Rob Bell Calls Evangelical Church Culture 'Freak Show,' Says Electing Trump Exposed Their Real Values

Rob Bell in the trailer for the upcoming film 'The Heretic,' released in January 2018.
Rob Bell in the trailer for the upcoming film "The Heretic," released in January 2018. | (Screenshot: YouTube/Untold)

Controversial former megachurch pastor Rob Bell has admitted in a new interview that he never felt comfortable in an evangelical environment, and accused evangelicals of showing their real values by largely supporting President Donald Trump.

Bell, who formerly led Mars Hill Bible Church in Michigan, before attracting controversy for supporting same-sex marriage and for his 2011 book Love Wins, which challenged Christian beliefs on Hell, told The Church Times in an interview published on Thursday that the label of "heretic" has become somewhat of a badge of honor for him.

While talking about the various cultural and faith-based projects he has been involved in since leaving Mars Hill, he admitted that he never felt at home in the evangelical subculture where he once made his name.

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"Even when I was a pastor in a local church, that seemed like a strange freak-show," he said.

He noted how divisive the issue of politics has always been for Christians in America, remembering that when he preached against the Iraq War at Mars Hill, some left his church.

That is when he said he came to the realization that "there is a religion way more sacred to people than anything involving God, Jesus, the Bible — and that is America."

"Even the gun, the gun is more sacred: it's the untouchable that can't be questioned for a lot of people," he said, referring to gun laws and Second Amendment debates.

He then argued that large evangelical support for Trump has revealed what the Gospel means for many.

"It was never about the grace, compassion, solidarity, non-violence of the Jesus path. It was about protecting a particular 21st century, free-market, capitalist vision for the world. And that thing had been masquerading as Jesus for a long time, and it revealed its corrupt, stained soul," Bell alleged.

"One of the gifts of this presidency has been that that's all now out in the open. It said morality, it said faith, it said trust in God, it used the word 'Jesus'. But it wasn't serious: it was all a giant charade, and now way more people see it than saw it before — and that's important."

Bell admitted that many will find his views radical, but pointed out that the Latin translation for the word means "root."

"The radical isn't the person who wandered off into the deep weeds, the radical is the person who went back to the source. It's the tradition that wandered off," he positioned.

"The Jesus movement was birthed as a counter to the empire, a subversive movement that was about caring for each other. Sacrificial love is how the world is made better, not coercive military violence. We need that more than ever."

The former megachurch pastor has not been afraid to embrace the "heretic" description either, as is the title of a documentary surrounding his life and ministry released earlier this year.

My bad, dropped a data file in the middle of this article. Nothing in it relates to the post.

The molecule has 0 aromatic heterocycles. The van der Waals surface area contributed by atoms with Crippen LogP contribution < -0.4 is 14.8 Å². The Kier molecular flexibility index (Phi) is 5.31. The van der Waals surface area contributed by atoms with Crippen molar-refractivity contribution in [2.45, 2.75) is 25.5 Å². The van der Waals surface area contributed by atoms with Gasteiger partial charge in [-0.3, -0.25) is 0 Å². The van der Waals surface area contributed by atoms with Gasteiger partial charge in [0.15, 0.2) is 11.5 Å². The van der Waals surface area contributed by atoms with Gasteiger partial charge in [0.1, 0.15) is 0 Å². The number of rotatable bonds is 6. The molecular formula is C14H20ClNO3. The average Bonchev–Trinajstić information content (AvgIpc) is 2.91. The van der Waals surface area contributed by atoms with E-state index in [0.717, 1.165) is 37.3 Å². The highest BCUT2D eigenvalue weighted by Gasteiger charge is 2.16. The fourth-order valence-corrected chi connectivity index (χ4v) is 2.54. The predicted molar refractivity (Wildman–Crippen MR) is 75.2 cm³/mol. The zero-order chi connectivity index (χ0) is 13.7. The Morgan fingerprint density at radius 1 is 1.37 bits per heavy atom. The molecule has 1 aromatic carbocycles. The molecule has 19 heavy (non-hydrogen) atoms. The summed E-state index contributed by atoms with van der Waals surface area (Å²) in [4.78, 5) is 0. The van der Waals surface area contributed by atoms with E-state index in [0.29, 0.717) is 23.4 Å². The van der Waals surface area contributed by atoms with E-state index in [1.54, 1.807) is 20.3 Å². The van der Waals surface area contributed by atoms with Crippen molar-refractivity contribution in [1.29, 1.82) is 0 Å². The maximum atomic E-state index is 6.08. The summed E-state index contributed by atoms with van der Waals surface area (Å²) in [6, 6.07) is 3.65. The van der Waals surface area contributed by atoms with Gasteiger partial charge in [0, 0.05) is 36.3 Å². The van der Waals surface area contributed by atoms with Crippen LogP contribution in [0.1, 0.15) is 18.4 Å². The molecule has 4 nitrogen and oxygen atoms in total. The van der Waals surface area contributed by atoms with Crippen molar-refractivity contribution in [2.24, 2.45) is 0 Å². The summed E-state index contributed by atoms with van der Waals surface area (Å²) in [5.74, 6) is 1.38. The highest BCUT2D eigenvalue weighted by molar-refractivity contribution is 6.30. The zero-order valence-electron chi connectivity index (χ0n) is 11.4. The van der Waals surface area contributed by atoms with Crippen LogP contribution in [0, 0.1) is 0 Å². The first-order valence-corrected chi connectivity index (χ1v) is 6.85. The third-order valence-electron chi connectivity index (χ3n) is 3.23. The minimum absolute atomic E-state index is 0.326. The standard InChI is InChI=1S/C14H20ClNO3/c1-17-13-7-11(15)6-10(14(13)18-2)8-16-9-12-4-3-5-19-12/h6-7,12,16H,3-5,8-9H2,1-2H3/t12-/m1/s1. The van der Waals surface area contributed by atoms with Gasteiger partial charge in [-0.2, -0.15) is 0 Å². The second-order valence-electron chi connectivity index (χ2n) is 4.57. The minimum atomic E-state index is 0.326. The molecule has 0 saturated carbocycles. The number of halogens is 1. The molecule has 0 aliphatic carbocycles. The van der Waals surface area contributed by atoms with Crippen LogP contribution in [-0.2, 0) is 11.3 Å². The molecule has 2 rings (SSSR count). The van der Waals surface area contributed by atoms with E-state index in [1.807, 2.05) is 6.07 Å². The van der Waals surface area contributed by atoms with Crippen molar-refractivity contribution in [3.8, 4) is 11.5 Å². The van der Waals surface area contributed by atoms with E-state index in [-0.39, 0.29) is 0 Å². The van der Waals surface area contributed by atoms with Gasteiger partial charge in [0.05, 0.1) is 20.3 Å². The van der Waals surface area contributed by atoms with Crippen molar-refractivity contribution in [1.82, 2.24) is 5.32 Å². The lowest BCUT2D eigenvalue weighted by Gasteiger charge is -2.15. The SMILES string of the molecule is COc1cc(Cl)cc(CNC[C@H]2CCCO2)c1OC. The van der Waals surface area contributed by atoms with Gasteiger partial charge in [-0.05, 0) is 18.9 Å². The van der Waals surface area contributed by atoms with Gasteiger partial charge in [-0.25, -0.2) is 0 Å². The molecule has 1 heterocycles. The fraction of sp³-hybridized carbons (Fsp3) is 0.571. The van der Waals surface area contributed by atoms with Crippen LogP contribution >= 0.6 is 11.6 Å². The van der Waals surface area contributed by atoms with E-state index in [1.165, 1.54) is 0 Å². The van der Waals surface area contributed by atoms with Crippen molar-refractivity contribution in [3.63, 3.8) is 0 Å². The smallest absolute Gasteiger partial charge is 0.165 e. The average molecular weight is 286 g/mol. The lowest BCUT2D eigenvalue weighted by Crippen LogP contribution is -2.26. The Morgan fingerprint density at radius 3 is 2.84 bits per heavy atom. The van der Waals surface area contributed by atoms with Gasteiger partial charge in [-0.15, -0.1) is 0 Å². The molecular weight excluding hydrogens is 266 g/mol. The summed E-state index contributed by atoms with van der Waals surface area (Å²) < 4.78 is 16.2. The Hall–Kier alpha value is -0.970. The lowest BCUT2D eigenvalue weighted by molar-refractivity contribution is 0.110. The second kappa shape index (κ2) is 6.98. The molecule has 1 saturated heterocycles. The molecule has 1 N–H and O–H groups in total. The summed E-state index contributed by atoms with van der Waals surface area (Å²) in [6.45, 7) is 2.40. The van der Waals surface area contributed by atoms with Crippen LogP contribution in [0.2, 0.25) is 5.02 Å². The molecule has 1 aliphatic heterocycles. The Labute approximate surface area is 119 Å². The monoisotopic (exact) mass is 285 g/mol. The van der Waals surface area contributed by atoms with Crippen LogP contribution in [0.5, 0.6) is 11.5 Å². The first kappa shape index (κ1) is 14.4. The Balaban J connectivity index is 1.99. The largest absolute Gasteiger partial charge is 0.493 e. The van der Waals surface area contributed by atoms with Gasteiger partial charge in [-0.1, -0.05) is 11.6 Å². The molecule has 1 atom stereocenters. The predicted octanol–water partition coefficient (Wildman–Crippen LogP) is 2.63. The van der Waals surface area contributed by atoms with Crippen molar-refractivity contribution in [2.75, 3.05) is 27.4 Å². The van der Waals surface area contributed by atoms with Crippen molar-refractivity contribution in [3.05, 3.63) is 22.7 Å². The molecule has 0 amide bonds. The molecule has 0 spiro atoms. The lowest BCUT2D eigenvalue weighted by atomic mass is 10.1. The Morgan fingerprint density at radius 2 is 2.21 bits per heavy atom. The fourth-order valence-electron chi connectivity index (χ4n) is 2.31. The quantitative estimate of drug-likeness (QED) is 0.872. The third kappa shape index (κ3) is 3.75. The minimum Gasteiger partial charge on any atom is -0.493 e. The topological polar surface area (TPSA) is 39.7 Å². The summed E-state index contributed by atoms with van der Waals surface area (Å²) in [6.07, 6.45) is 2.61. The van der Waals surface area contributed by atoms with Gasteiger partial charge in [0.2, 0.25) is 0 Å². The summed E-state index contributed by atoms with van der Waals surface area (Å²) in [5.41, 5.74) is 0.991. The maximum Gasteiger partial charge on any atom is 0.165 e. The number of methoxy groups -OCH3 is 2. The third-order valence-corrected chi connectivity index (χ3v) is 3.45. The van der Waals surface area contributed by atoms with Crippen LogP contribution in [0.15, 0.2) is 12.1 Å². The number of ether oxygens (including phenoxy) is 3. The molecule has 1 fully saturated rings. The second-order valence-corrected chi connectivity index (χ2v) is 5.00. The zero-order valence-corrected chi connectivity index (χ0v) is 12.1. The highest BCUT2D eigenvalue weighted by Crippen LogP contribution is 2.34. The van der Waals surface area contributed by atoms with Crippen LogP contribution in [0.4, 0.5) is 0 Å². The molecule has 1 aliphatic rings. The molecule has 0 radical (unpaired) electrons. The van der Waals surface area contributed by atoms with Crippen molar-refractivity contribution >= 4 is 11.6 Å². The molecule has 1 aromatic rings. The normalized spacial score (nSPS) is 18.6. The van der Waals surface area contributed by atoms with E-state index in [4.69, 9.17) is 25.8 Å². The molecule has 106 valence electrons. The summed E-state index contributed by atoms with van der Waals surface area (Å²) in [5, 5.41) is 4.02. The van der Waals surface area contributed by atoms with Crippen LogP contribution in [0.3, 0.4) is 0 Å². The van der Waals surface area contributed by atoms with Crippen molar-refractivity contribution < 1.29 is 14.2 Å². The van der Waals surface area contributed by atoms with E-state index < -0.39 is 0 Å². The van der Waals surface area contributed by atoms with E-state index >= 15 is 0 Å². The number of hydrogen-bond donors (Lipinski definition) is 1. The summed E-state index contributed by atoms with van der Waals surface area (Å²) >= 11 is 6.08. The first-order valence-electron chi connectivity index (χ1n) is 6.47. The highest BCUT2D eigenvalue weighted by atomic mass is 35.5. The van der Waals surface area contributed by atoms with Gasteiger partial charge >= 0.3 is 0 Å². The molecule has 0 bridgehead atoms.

Other evangelicals, such as Michael Brown, author and host of the nationally syndicated Line of Fire radio program, have pushed back against the claim that evangelicals who support Trump are being hypocritical.

"A very large percentage of evangelicals do practice what they preach, seeking to live their lives and raise their families in accordance with biblical values. In fact, this is one of the reasons why we are so hated: it is because we are different, because we are willing to go against the grain," Brown wrote in an op-ed for The Christian Post in January.

"For many years now, long before many evangelicals supported Donald Trump, we have been compared to Nazis, the KKK, and Islamic terrorists, not to mention called bigots and homophobes and more," he added.

"Today's constant bombardment has simply upped the ante of extreme, inflammatory, false accusations. It is no surprise that we are called 'hypocrites' by those who despise our values and demonize us."

Bell, who has said that he does not challenge the existence of Hell itself, but the notion that all those who don't believe in Jesus will go there, has been criticized by big-name evangelicals.

Franklin Graham, son of world-famous evangelist Billy Graham, called him a "heretic" and a "false preacher" in a 2011 Fox News interview.

Others, such as Dr. Albert Mohler, Jr., president of The Southern Baptist Theological Seminary, said that although Bell is a "master communicator," his argument "alienates love from justice and holiness."

"Bell wants to rescue God from any teaching that his wrath is poured out upon sin and sinners, certainly in any eternally conscious sense," Mohler wrote about Love Wins.

"But Bell also wants God to vindicate the victims of murder, rape, child abuse, and similar evil. He seems not to recognize that he has undercut his own story, leaving God unable or unwilling to bring true justice."

Follow Stoyan Zaimov on Facebook: CPSZaimov

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